Mysterious Tibetan land: colorful prayer flag culture

2016-10-15 10:16:26 | From:China Tibet Online

There are different arguments with regards the origin of prayer flags. One is from ancient India where the women normally wore sari skirts. Whenever the husband went out on an expedition it was customary to tear a piece of clothing off and hang it on the door or a tree to see him off. Following the rise of Buddhism, this sari gradually evolved into a piece of gauze with a Buddha statue and the scriptures printed on up until the prayer flags of today.

Tibetan scholar Gedun Chophel believes that during the Tubo military empire military families had to stand their spear to display glory, which was a custom for military remembrance among Tibetan people. During the period of Tibetan King Songtsen Gampo, in order to ensure centralized management throughout the whole Tubo area, the territory was divided into “Five Ru” (five wings). Five military and political regions were set up across the whole country, namely: Wuru (Lhasa region today), Yueru (Nedong Qamdo), Yeru (Namling), Rula (Lhatse) and subsidiary Su Pilu.

There are many kinds of prayer flags but according to color they can broadly be divided into two categories: one kind uses black or vermilion to print the scripture icons on white cloth; the other kind is similar to “wind horse flags” in that the scripture icons are alternatively assembled on blue, white, yellow, red and green cloth. The form in which the prayer flags are assembled is based on the different scenes, beliefs and rituals, and prayer function, but are generally divided into four categories.

The first is the hanging type, which is used for decoration and depends on the environment and terrain. There are long and short ones as well as thin and thick ones. The long ones stretch to several hundred meters and the thick ones are made up of several hundred layers. Some are combined into large-scale prayer flag cities, covering an area of several thousand square meters. There is a variety of different specific shapes. Some have a square wind horse flag pattern printed on a long strip of cloth; others are meshed flags.

The second type is the inserted hanging type, which has the wind horse flag pattern printed on a vertical rectangular gauze or scarf. One side is sewn to the flagpole, while on the other side X there are many straight ribbons. These wind horse flags are mainly placed at village entrances, on roofs, at crossroads, on mountain path or at the top of mountains.

The third type is a prayer flag tower, which uses different colors of cloth or Hada scarves. In Kangding, Dawu and other counties every village has an umbrella-like prayer flag tower with hanging layers of prayers flags made from silk and overlapping pieces. It is used as a place for offering collective sacrifice. In Matod County at the source of the Yellow River there is a prayer flag tower more than ten meters high and more than 100 meters in radius. It uses lots of Yak rope tied together in a radial pattern and is made up of dozens of layers of prayer flags circled around the center and piled high into a tall prayer flag column. The whole structure appears like a spacious pyramid – it really is a spectacular sight.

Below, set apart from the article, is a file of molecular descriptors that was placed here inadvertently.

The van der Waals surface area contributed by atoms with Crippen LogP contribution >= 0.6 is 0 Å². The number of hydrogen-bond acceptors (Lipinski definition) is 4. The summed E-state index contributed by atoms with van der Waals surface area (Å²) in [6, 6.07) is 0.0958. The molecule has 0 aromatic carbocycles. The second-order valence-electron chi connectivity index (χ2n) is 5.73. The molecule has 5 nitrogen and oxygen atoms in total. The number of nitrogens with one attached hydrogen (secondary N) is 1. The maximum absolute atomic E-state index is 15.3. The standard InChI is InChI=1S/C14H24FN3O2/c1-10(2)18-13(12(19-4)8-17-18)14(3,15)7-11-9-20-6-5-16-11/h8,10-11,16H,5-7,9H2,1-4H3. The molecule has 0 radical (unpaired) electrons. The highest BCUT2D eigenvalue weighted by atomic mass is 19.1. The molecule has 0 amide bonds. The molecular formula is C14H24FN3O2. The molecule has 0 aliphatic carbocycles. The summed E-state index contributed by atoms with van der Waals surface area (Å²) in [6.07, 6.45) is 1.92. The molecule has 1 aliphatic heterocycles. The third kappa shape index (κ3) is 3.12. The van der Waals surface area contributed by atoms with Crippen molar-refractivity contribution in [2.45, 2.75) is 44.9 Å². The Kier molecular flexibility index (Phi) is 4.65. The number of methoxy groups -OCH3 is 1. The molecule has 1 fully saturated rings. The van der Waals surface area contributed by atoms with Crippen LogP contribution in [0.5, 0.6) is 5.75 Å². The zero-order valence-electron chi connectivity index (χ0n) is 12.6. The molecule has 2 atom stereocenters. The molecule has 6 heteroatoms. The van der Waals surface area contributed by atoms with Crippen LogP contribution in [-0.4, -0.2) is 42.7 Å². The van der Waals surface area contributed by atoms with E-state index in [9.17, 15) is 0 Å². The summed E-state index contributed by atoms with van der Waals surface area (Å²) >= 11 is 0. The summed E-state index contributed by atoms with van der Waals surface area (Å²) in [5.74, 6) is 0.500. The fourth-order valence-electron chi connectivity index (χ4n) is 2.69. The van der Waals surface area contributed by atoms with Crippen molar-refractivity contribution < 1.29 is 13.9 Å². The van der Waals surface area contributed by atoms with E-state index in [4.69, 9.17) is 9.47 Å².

The fourth type is an upright column and is often seen in monasteries, Buddhist temples, towers, houses, holy lakes on mountain tops and holy mountains. The larger shaped ones can reach tens of meters high, like the prayer flag column at the foot of Ngari’s Holy Mount Kailas or the one in front of the “lucky tower” at Gyantse’s Palkhor Chode Monastery. The top of the column is decorated with a copper gold-plated sun and moon, Aquarius, a colorful canopy and yak tail. The long wind horse prayer flags make a swooshing noise in the wind.

The prayer flags we usually see are long and short, with various different patterns. The longest is between three to five meters and 60cm thick with animal and bird patterns and the scriptures printed on them. They are red or white and are usually found hanging from prayer flag poles in squares and in front of monasteries. The short prayer flags are usually blue, white, red, green or yellow and square-shaped with animal and bird patterns and the scriptures printed on them. They are often found on long ropes hanging on sparsely populated mountain passes. Prayer flags with no words are usually found hanging on roofs and are made up of blue, white, red, green and yellow stripes, with the main flag embroidered with black and white.

The five colors symbolize the five phenomena of the natural world and this is the material basis for the existence of life. Blue is believed to symbolize the sky; white the clouds; red the flame; and yellow the land. As a result, the prayer flag order from top to bottom is fixed. Just like the blue sky being above and yellow ground below in nature is unchangeable, the colored order of prayer flags also can’t change.

In addition, the most widely seen wordless flag has a main flag embroidered into it. The main flag has the same five colors as other prayer flags, as does the embroidery, but the main flag must be of a different color. This type of wordless flag is often hung from the roofs of people’s houses and is in fact a special symbol for living in that particular house. The color of the main flag represents the birthday of the most respected elders in the family.  



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